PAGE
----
Judge faults freezing of assets in terror case

Judge faults freezing of assets in terror case

In a ruling that threw into doubt one of the government’s main counterterrorism tools, a federal judge said the Treasury Department acted unconstitutionally three years ago when it froze the assets of an Ohio charity suspected of aiding terrorists.

The ruling challenged a key tactic used by the government under an emergency executive order signed by President George W. Bush two weeks after the Sept. 11 attacks. If upheld, the ruling could severely undercut the government’s authority and ultimately require it to get a warrant and submit to court review in moving against charities.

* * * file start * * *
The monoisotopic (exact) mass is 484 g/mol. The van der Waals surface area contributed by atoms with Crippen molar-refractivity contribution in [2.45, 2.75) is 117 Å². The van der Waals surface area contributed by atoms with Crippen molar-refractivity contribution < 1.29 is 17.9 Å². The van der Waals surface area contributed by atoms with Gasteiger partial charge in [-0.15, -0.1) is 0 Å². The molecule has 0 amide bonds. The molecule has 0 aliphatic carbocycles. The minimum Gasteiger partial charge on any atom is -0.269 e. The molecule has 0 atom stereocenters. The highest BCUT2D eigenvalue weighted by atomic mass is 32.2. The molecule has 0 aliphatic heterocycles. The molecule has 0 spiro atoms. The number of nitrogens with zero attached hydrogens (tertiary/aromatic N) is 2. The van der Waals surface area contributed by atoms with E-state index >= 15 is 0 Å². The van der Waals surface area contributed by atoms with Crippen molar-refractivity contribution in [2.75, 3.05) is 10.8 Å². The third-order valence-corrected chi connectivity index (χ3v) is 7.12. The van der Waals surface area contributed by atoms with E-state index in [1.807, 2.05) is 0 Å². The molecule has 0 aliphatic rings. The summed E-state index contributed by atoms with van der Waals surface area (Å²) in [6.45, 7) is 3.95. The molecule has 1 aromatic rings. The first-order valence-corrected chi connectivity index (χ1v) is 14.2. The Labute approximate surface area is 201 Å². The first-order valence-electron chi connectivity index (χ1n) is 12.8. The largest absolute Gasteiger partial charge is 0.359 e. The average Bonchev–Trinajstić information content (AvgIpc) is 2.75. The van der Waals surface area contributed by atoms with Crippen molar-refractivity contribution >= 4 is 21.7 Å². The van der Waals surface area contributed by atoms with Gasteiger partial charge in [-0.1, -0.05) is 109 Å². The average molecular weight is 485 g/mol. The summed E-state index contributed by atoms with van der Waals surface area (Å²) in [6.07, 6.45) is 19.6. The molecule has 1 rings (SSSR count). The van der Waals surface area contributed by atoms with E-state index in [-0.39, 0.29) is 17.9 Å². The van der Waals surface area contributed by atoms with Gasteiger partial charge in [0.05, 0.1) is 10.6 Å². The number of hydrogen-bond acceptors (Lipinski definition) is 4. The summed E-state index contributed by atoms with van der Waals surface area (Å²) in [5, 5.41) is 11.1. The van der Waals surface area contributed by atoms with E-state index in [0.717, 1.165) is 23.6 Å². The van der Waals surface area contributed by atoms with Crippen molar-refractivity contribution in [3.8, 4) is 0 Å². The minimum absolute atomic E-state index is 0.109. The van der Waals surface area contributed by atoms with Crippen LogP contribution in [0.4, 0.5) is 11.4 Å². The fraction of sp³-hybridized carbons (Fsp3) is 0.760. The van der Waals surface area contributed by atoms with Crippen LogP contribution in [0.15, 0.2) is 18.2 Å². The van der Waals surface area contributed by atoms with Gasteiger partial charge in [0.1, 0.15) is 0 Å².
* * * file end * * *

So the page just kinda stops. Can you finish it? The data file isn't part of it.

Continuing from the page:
In the last eight years, the Treasury Department has used its broadened authority to freeze tens of millions of dollars in assets held by eight charities within the United States and hundreds of other groups and individuals outside this country, all without warrants and court approval.

The ruling was issued late Tuesday by James G. Carr, the chief federal judge in northern Ohio. Judge Carr set a hearing in September to determine how to correct what he said were constitutional flaws in the government’s case. [continued…]

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